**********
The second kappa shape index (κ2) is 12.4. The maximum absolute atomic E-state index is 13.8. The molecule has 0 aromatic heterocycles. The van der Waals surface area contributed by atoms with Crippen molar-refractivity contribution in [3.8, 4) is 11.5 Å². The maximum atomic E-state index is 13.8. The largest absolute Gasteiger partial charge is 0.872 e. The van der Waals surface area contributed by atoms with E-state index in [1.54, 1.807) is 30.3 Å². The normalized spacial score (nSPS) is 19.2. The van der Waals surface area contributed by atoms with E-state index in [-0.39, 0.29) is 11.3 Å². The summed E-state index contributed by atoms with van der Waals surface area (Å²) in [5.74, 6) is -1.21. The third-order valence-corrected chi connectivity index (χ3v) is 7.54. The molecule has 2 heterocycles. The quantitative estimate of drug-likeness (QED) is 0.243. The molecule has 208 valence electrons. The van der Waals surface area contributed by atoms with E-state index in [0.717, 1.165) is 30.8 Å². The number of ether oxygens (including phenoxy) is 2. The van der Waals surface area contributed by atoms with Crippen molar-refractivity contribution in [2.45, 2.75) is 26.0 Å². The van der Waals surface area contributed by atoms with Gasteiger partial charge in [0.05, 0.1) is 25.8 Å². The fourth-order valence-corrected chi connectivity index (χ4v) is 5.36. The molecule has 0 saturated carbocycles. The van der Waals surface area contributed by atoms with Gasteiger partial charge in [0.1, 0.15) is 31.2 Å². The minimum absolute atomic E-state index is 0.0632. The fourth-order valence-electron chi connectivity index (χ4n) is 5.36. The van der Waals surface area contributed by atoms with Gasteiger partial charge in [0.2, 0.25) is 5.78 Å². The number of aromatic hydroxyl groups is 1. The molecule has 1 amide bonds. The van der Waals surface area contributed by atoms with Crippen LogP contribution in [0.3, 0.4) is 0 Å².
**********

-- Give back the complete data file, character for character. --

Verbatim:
The second kappa shape index (κ2) is 12.4. The maximum absolute atomic E-state index is 13.8. The molecule has 0 aromatic heterocycles. The van der Waals surface area contributed by atoms with Crippen molar-refractivity contribution in [3.8, 4) is 11.5 Å². The maximum atomic E-state index is 13.8. The largest absolute Gasteiger partial charge is 0.872 e. The van der Waals surface area contributed by atoms with E-state index in [1.54, 1.807) is 30.3 Å². The normalized spacial score (nSPS) is 19.2. The van der Waals surface area contributed by atoms with E-state index in [-0.39, 0.29) is 11.3 Å². The summed E-state index contributed by atoms with van der Waals surface area (Å²) in [5.74, 6) is -1.21. The third-order valence-corrected chi connectivity index (χ3v) is 7.54. The molecule has 2 heterocycles. The quantitative estimate of drug-likeness (QED) is 0.243. The molecule has 208 valence electrons. The van der Waals surface area contributed by atoms with E-state index in [0.717, 1.165) is 30.8 Å². The number of ether oxygens (including phenoxy) is 2. The van der Waals surface area contributed by atoms with Crippen molar-refractivity contribution in [2.45, 2.75) is 26.0 Å². The van der Waals surface area contributed by atoms with Gasteiger partial charge in [0.05, 0.1) is 25.8 Å². The fourth-order valence-corrected chi connectivity index (χ4v) is 5.36. The molecule has 0 saturated carbocycles. The van der Waals surface area contributed by atoms with Gasteiger partial charge in [0.1, 0.15) is 31.2 Å². The minimum absolute atomic E-state index is 0.0632. The fourth-order valence-electron chi connectivity index (χ4n) is 5.36. The van der Waals surface area contributed by atoms with Gasteiger partial charge in [0.2, 0.25) is 5.78 Å². The number of aromatic hydroxyl groups is 1. The molecule has 1 amide bonds. The van der Waals surface area contributed by atoms with Crippen LogP contribution in [0.3, 0.4) is 0 Å².